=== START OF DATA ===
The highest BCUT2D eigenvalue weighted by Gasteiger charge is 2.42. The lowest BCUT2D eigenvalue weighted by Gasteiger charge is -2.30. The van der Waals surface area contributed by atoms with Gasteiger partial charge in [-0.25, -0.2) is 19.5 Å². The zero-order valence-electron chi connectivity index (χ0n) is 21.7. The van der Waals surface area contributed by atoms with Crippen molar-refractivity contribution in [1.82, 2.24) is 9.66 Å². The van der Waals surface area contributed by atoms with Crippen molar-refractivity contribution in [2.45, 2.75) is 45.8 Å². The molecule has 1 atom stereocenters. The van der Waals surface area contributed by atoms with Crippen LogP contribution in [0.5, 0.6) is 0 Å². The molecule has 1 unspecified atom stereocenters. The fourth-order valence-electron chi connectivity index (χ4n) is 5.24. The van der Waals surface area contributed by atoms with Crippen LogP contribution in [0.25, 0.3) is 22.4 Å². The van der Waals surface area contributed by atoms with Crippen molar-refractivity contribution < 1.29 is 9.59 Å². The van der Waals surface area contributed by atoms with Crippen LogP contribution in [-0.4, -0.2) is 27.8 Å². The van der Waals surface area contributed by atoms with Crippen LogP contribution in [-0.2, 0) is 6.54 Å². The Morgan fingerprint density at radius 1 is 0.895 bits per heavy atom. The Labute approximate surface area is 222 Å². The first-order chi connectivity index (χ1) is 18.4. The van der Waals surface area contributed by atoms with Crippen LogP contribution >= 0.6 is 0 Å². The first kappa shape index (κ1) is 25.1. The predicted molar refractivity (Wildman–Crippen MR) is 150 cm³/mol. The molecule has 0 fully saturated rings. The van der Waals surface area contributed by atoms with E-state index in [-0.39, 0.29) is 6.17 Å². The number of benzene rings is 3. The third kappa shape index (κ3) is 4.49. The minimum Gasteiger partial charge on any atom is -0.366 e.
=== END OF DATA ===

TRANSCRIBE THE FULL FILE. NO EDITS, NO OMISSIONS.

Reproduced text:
The highest BCUT2D eigenvalue weighted by Gasteiger charge is 2.42. The lowest BCUT2D eigenvalue weighted by Gasteiger charge is -2.30. The van der Waals surface area contributed by atoms with Gasteiger partial charge in [-0.25, -0.2) is 19.5 Å². The zero-order valence-electron chi connectivity index (χ0n) is 21.7. The van der Waals surface area contributed by atoms with Crippen molar-refractivity contribution in [1.82, 2.24) is 9.66 Å². The van der Waals surface area contributed by atoms with Crippen molar-refractivity contribution in [2.45, 2.75) is 45.8 Å². The molecule has 1 atom stereocenters. The van der Waals surface area contributed by atoms with Crippen LogP contribution in [0.5, 0.6) is 0 Å². The molecule has 1 unspecified atom stereocenters. The fourth-order valence-electron chi connectivity index (χ4n) is 5.24. The van der Waals surface area contributed by atoms with Crippen LogP contribution in [0.25, 0.3) is 22.4 Å². The van der Waals surface area contributed by atoms with Crippen molar-refractivity contribution < 1.29 is 9.59 Å². The van der Waals surface area contributed by atoms with Crippen LogP contribution in [-0.4, -0.2) is 27.8 Å². The van der Waals surface area contributed by atoms with Crippen LogP contribution in [-0.2, 0) is 6.54 Å². The Morgan fingerprint density at radius 1 is 0.895 bits per heavy atom. The Labute approximate surface area is 222 Å². The first-order chi connectivity index (χ1) is 18.4. The van der Waals surface area contributed by atoms with Crippen LogP contribution >= 0.6 is 0 Å². The first kappa shape index (κ1) is 25.1. The predicted molar refractivity (Wildman–Crippen MR) is 150 cm³/mol. The molecule has 0 fully saturated rings. The van der Waals surface area contributed by atoms with E-state index in [-0.39, 0.29) is 6.17 Å². The number of benzene rings is 3. The third kappa shape index (κ3) is 4.49. The minimum Gasteiger partial charge on any atom is -0.366 e.